Recurve finals were Saturday, so we got the opportunity to see what the finals venue looked like, including the lighting during Brady’s match. It was a bummer we didn’t have more US archers in the finals, but it allowed me to get a lot of work done, which meant I could focus on just shooting my match the next day.


In the finals, you are required to each only shoot one arrow at a time. This meant we had to change from what we had been doing, so we practiced through multiple times. I personally knew we were probably going to have some issues with time. As the anchor, I knew it was my job to get a good shot off regardless of the time left on the clock. I made sure to practice coming to the line, nocking my arrow and shooting as quickly as I could to see realistically how much time I needed. I found 15 seconds was a safe bet, but I needed more than 10 (12-13 seemed to be the absolute quickest I could do it all).


We had to face the #2 seed Italy for this match. Their archers were all shooting very well this tournament, so I knew we needed our A game for this match. Brogan and Mikey both shot well, but they were definitely leaving me with little time each end. In fact, one end I realized I would be coming to the line with less than 15 seconds on the clock (ended up being 11). I was paranoid that I wouldn’t get the shot off in time, and I didn’t want to let me teammates down. I went as fast as I could, drew back and fired the shot with 1 sec on the clock. I was so happy I was able to get it off, so when I heard the announcer say 10 I wanted to jump in the air and rejoice!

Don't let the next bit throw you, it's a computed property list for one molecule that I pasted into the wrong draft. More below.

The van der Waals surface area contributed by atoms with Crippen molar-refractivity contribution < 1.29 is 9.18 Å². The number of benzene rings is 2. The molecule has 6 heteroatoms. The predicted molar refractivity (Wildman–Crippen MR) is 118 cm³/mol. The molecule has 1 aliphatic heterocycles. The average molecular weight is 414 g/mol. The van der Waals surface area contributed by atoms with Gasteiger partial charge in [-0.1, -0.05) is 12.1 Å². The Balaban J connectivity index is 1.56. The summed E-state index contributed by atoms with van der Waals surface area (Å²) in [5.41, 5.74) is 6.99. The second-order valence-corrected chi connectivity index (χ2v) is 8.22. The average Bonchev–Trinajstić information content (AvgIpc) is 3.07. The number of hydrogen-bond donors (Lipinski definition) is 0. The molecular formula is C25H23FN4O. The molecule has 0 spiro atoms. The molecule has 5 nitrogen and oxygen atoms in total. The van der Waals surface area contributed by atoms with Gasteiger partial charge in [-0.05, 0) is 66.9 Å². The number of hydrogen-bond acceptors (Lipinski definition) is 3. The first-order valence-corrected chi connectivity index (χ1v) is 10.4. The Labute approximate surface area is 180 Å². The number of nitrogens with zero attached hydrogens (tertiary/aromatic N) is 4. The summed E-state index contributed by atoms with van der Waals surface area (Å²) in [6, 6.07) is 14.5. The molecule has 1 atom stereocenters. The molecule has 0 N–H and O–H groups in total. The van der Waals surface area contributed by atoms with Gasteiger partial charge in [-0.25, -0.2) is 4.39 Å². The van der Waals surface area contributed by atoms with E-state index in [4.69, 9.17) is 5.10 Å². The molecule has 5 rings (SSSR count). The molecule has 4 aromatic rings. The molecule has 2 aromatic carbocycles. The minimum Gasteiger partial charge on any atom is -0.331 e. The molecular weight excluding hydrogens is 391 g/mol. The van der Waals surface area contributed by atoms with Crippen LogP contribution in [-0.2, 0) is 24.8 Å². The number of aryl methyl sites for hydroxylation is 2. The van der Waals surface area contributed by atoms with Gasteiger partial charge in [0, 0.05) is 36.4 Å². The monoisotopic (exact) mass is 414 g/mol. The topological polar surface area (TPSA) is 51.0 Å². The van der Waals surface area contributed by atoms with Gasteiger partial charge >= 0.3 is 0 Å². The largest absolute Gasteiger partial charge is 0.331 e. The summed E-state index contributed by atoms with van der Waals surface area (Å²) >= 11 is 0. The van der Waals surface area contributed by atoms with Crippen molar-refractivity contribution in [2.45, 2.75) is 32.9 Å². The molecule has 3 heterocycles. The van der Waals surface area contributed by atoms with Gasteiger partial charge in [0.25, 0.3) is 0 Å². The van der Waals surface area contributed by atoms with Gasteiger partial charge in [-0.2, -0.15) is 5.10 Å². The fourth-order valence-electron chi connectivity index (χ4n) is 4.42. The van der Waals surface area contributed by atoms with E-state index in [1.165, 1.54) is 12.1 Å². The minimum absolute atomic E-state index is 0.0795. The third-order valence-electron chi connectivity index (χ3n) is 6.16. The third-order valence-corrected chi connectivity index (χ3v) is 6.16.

In the end we lost by two, but I was proud of our team, and personally I felt great. This was the first team match I’ve ever shot in my career where I actually felt like I had done my best. I had shot 6 out of 8 possible 10s, and my second bull looked like there was only one hole in the target. Yes, I wish we could have won, but this was a huge milestone for me, as someone who has always struggled in team round settings.

So happy for these two. They kicked butt even though they didn't have a 3rd to shoot team round.
So happy for these two. They kicked butt even though they didn’t have a 3rd to shoot team round.

Overall, my trip to Turkey was a disappointment, but I tried to keep my mind on the positives as I headed home. Some of my US teammates did have a good trip, with Brady earning another bronze medal and our jr compound women finishing in 2nd and 3rd! Also, it was supposed to be 70 degrees outside when I landed in Boston, so my plans were to shoot outside for the first time all year, how could you be upset about that!